Structural Insights Into Triple-Helical Collagen Cleavage by Matrix Metalloproteinase 1Manka, S.W., Carafoli, F., Visse, R., Bihan, D., Raynal, N., Farndale, R.W., Murphy, G., Enghild, J.J., Hohenester, E., Nagase, H.
(2012) Proc.Natl.Acad.Sci.USA 109: 12461
- PubMed: 22761315
- DOI: 10.1073/pnas.1204991109
- PubMed Abstract:
Collagenases of the matrix metalloproteinase (MMP) family play major roles in morphogenesis, tissue repair, and human diseases, but how they recognize and cleave the collagen triple helix is not fully understood. Here, we report temperature-dependent ...
Collagenases of the matrix metalloproteinase (MMP) family play major roles in morphogenesis, tissue repair, and human diseases, but how they recognize and cleave the collagen triple helix is not fully understood. Here, we report temperature-dependent binding of a catalytically inactive MMP-1 mutant (E200A) to collagen through the cooperative action of its catalytic and hemopexin domains. Contact between the two molecules was mapped by screening the Collagen Toolkit peptide library and by hydrogen/deuterium exchange. The crystal structure of MMP-1(E200A) bound to a triple-helical collagen peptide revealed extensive interactions of the 115-Å-long triple helix with both MMP-1 domains. An exosite in the hemopexin domain, which binds the leucine 10 residues C-terminal to the scissile bond, is critical for collagenolysis and represents a unique target for inhibitor development. The scissile bond is not correctly positioned for hydrolysis in the crystallized complex. A productive binding mode is readily modeled, without altering the MMP-1 structure or the exosite interactions, by axial rotation of the collagen homotrimer. Interdomain flexing of the enzyme and a localized excursion of the collagen chain closest to the active site, facilitated by thermal loosening of the substrate, may lead to the first transition state of collagenolysis.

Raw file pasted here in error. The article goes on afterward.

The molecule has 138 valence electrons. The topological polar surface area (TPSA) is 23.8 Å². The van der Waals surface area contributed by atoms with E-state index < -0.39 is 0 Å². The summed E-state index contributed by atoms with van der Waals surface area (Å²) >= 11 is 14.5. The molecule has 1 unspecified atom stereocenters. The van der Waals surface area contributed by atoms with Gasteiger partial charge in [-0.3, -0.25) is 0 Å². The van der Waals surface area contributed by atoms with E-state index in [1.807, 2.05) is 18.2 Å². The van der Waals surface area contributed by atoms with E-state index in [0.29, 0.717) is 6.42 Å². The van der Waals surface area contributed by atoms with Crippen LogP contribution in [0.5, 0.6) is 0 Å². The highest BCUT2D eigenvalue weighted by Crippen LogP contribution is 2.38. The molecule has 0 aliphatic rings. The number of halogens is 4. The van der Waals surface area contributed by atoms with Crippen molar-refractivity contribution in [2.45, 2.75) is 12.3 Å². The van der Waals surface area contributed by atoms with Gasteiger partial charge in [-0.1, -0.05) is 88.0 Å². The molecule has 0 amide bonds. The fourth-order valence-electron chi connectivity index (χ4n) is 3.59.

Nuffield Department of Orthopaedics, Rheumatology and Musculoskeletal Sciences, Kennedy Institute of Rheumatology, University of Oxford, London W6 8LH, United Kingdom.